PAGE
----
image for article

Marijuana Prohibition Simply Does Not Work

According to the results from the “2011 National Survey on Drug Use and Health” conducted by the Substance Abuse and Mental Health Services Administration, marijuana is the, “most commonly used illicit drug, with 18.1 million past month users.” Of the people who use illicit drugs, about two-thirds (64.3%) used only marijuana in the past month. In addition, only 16.2% of illicit drug users reported using both marijuana and other drugs. In 2011, an estimated 16.7% of past year marijuana users used marijuana 300 or more days in the past year. By these calculations, there are at least ~5 million people who light up every day. Of course, we think the real number is about 2-3x that estimate (easily)… but we aren’t economists — just very observational.

There is no relationship between the changes in enforcement and marijuana use over time.

What this data tells us in plain terms is that marijuana prohibition is simply not working. There is a growing amount of evidence stacking up that proves that this is true. Marijuana remains the most popular “illicit drug,” because the laws don’t deter people from using it. There is no relationship between the changes in enforcement and marijuana use over time.

According to a study on the nations youth, the percentage of kids aged 12 to 17 who perceive great risk in smoking marijuana once or twice a week decreased from 54.6% in 2007, to 44.8% in 2011. Almost half (47.7%) claimed that it would be “fairly easy” or “very easy” for them to buy marijuana if they so choose. In fact, it’s health concerns or family values most individuals state is the reason they have never tried marijuana for non-smokers. Not their fear of getting in trouble with the laws. Not only is the prohibition not working, it is becoming increasingly expensive.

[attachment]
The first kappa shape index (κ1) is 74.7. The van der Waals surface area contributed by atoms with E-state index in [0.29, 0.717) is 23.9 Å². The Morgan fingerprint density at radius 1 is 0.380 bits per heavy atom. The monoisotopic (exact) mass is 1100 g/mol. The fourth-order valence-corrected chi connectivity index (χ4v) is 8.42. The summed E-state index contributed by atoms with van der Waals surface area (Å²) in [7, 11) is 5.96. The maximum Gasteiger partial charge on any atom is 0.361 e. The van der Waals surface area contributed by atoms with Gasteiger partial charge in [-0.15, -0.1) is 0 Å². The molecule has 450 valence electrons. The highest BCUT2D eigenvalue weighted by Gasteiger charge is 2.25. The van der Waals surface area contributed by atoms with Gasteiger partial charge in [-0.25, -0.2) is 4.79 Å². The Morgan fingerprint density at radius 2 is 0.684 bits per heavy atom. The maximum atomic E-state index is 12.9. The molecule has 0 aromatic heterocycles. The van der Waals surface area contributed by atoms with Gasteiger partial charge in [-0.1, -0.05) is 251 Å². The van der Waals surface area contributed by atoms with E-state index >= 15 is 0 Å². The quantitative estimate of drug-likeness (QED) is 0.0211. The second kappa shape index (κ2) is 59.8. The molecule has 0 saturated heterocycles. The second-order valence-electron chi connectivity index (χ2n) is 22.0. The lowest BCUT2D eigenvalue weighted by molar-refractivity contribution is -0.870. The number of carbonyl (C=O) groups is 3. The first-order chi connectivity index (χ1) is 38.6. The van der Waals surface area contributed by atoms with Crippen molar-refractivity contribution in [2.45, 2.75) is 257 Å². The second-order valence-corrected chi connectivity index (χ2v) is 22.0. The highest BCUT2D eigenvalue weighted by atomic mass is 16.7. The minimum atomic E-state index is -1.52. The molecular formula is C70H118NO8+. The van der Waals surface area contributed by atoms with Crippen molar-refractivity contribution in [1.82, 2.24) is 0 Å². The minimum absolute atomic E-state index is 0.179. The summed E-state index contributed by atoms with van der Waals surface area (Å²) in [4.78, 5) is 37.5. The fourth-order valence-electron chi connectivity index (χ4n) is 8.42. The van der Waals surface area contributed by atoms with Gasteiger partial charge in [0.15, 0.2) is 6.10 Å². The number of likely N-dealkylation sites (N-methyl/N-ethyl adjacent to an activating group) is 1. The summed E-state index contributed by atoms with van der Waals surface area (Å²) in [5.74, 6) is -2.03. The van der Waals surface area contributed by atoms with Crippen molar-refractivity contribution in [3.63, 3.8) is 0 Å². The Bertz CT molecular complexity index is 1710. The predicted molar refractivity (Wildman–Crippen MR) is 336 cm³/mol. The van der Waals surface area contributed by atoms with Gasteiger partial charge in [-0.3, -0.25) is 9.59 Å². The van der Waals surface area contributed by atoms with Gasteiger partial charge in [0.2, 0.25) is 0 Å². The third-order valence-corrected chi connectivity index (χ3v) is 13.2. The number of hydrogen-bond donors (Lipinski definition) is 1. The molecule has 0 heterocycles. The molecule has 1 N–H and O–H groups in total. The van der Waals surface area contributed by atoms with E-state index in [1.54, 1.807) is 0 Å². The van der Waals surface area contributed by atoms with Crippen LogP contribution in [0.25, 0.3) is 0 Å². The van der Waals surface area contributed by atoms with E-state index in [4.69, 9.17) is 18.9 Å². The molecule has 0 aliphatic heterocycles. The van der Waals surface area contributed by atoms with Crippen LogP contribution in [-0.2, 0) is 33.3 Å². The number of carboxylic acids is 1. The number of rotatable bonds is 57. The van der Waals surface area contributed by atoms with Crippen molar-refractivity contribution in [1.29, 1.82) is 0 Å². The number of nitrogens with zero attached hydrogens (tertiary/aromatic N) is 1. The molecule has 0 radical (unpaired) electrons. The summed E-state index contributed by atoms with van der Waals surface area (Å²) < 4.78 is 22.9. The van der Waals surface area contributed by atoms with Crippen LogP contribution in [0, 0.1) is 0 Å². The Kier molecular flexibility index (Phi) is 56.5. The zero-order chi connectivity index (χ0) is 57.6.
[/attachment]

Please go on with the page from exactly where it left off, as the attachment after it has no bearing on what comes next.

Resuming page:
1. As of June 30, 2011, the state of California had 1,325 inmates serving time for marijuana related crimes. Each of these “criminals,” costs the state an average of $45,800 per year to imprison, with each prisoner serving an average of 13 months behind bars.
  2. In 2011 marijuana offenders alone cost the state $60 million. There are now over 60,000 individuals behind bars in the United States for marijuana related offenses, costing taxpayers $1.2 billion per year.
  3. In addition, taxpayers annually spend between $7.5 billion and $10 billion arresting and prosecuting individuals for marijuana violations.
  4. What’s even more notable than the cost, is the fact that African-Americans are prosecuted for marijuana crimes at a rate 13 times that of Non-black offenders. However, that is a discussion that deserves its own attention, so we won’t delve into that right now. A growing number of people are realizing that marijuana is not even close to being the evil drug that it has been made out to be.

A recent poll taken of U.S. adults showed 74% are in favor of alternatives to jail for marijuana offenses.

People are beginning to see it as actually a wonderful medicine, and one of the safest recreational substances out there. When people see these facts they feel cheated, lied to, and some feel helpless as if they have no power to change the law.

Nonetheless, this is just not true. A recent poll taken of U.S. adults showed 74% are in favor of alternatives to jail for marijuana offenses. This is crucial because if enough people refuse to send someone to jail for marijuana offenses (when serving on a jury), the laws will become unenforceable. This is called “Jury Nullification,” and it is one of our civil liberties as an American citizen. It is simple, if you disagree with a law you don’t have to convict someone for it if you are on a jury. With Americans stance changing on this subject at a rather rapid rate, it’s only a matter of time before people start standing up for what they believe in.

Sources: and Drug War Facts


Thank you for subscribing!
There was a problem subscribing, please try again later.

Sign-up to receive the latest medical cannabis research, news, and special offers straight to your inbox.

By subscribing I agree to the Privacy Policy